What’s Going On: Olde Mistick Village turns 50, and Resnikoff has been there for all of it
More than a few naysayers half a century ago saw Olde Mistick Village as an attempt to “Disney-fy” the area with a faux village that some sorry tourists confused with the real thing downtown.
Now that the quaint shopping destination off Exit 90 of Interstate 95 nears its 50th anniversary Sept. 11 (to be celebrated the following day out of respect for 9/11 victims), Olde Mistick Village has settled in and boasts a remarkable history all its own. It’s also remarkably successful, with tens of thousands of visitors flocking there annually and a 100% occupancy rate for its 49 stores, with a waiting list to boot.
And at the center of it all for 50 years has been a remarkable woman, 85-year-old Joyce Olson Resnikoff, who described herself last week as her late father Martin Olson’s sidekick as he built up his business, learning all the ropes of leasing and operating shopping centers along the way.
“I have a history here,” she said. “He had that confidence, and we got along so well.”
For a time in the early 1970s, her twin brother Jerry’s family had a house on the 30 acres of former farmland that Olde Mistick Village now partially occupies (22 acres). Old photos from a few years before the shopping area sprung up show the land nearby with only a gas station, a Howard Johnson’s restaurant and the Olson house.
Resnikoff said her father, an immigrant from Norway who came to America with building skills but little knowledge of English, at first wanted to build a mall on the site. But a successful New Haven businessman of the era, Edward Malley of shopping center fame, warned him away from the idea, saying the demographics of the area simply wouldn’t support it.
So, at the suggestion of brother Jerry, the family decided to build a new type of shopping center inspired by Peddlers Village in Pennsylvania, choosing a 1720s New England village theme complete with meetinghouse, town green, gazebo, waterwheel and a duck pond. Jerry oversaw construction, which took about a year, and it opened in 1973.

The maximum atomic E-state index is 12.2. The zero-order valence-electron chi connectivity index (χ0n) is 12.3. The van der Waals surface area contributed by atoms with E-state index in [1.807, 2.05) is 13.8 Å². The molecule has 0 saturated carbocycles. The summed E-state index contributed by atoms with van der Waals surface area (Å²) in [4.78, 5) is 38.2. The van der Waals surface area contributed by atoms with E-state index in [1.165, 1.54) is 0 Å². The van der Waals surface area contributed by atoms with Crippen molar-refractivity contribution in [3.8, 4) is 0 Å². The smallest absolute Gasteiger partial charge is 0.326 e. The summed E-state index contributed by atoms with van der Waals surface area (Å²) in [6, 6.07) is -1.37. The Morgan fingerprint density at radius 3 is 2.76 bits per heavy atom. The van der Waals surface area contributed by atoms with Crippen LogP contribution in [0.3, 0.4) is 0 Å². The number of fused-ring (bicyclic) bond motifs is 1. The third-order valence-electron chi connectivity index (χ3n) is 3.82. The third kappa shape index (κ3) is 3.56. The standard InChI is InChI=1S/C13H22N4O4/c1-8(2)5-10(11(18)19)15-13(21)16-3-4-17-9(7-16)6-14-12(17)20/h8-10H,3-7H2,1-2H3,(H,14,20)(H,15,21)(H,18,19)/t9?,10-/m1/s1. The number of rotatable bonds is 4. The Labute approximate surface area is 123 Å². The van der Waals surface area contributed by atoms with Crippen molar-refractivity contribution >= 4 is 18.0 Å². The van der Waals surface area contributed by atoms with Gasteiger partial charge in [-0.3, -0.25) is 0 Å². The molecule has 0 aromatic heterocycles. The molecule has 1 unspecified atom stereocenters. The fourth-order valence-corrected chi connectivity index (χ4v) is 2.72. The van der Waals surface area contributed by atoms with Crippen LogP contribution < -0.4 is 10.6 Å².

“People love to be outdoors, and it’s safe, it’s unique,” Resnikoff said.
One of Resnikoff’s first successes in developing a following for Olde Mistick Village was in convincing an out-of-state aquarium to move to Mystic to serve as an anchor at the back of the property. It’s now known as Mystic Aquarium, and it attracts hundreds of thousands of visitors every year.
One of their anchor stores from the beginning was Steak Loft at the front of the property, originally owned by Steve Rubell of Studio 54 fame. When Rubell was forced to give up the property around 1980 due to tax evasion issues, said Resnikoff’s son Christopher Regan, the restaurant’s manager, Jon Kodama, took it over. He still runs it with his daughter.
While Olde Mistick Village initially included mostly small specialty stores, Regan said the property is now defined partially by the number of great restaurants onboard, including Mango’s Pizza, Jealous Monk, Pink Basil and Amalfi.
Meanwhile, the retail stores are as popular as ever, maybe even more so since the COVID-19 pandemic when people enjoyed the outdoor shopping experience more than an enclosed mall.
Once numbering as many as 60, they have been reduced mostly as stores grew bigger and consolidated business with adjoining buildings, offering everything from specialty gifts to kitchenware to toys to children’s clothing.
The village toy store, The Toy Soldier, has been there for 50 years with only two owners.
“We’re always evolving,” Regan said. “For retail right now you have to have an experience.”